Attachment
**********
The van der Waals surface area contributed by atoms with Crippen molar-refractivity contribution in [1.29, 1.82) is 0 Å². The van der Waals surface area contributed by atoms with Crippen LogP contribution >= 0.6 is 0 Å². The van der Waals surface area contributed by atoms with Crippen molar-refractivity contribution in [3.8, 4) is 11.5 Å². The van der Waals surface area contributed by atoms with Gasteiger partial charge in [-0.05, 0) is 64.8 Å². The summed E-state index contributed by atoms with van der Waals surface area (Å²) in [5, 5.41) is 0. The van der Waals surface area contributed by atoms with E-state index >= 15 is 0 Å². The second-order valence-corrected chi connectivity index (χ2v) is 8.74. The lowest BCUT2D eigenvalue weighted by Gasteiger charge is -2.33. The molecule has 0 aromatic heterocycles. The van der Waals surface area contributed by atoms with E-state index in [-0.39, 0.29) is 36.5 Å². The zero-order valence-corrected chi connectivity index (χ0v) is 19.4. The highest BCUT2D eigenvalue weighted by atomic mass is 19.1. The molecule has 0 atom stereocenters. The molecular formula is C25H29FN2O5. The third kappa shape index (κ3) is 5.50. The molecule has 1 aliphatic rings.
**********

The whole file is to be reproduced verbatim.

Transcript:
The van der Waals surface area contributed by atoms with Crippen molar-refractivity contribution in [1.29, 1.82) is 0 Å². The van der Waals surface area contributed by atoms with Crippen LogP contribution >= 0.6 is 0 Å². The van der Waals surface area contributed by atoms with Crippen molar-refractivity contribution in [3.8, 4) is 11.5 Å². The van der Waals surface area contributed by atoms with Gasteiger partial charge in [-0.05, 0) is 64.8 Å². The summed E-state index contributed by atoms with van der Waals surface area (Å²) in [5, 5.41) is 0. The van der Waals surface area contributed by atoms with E-state index >= 15 is 0 Å². The second-order valence-corrected chi connectivity index (χ2v) is 8.74. The lowest BCUT2D eigenvalue weighted by Gasteiger charge is -2.33. The molecule has 0 aromatic heterocycles. The van der Waals surface area contributed by atoms with E-state index in [-0.39, 0.29) is 36.5 Å². The zero-order valence-corrected chi connectivity index (χ0v) is 19.4. The highest BCUT2D eigenvalue weighted by atomic mass is 19.1. The molecule has 0 atom stereocenters. The molecular formula is C25H29FN2O5. The third kappa shape index (κ3) is 5.50. The molecule has 1 aliphatic rings.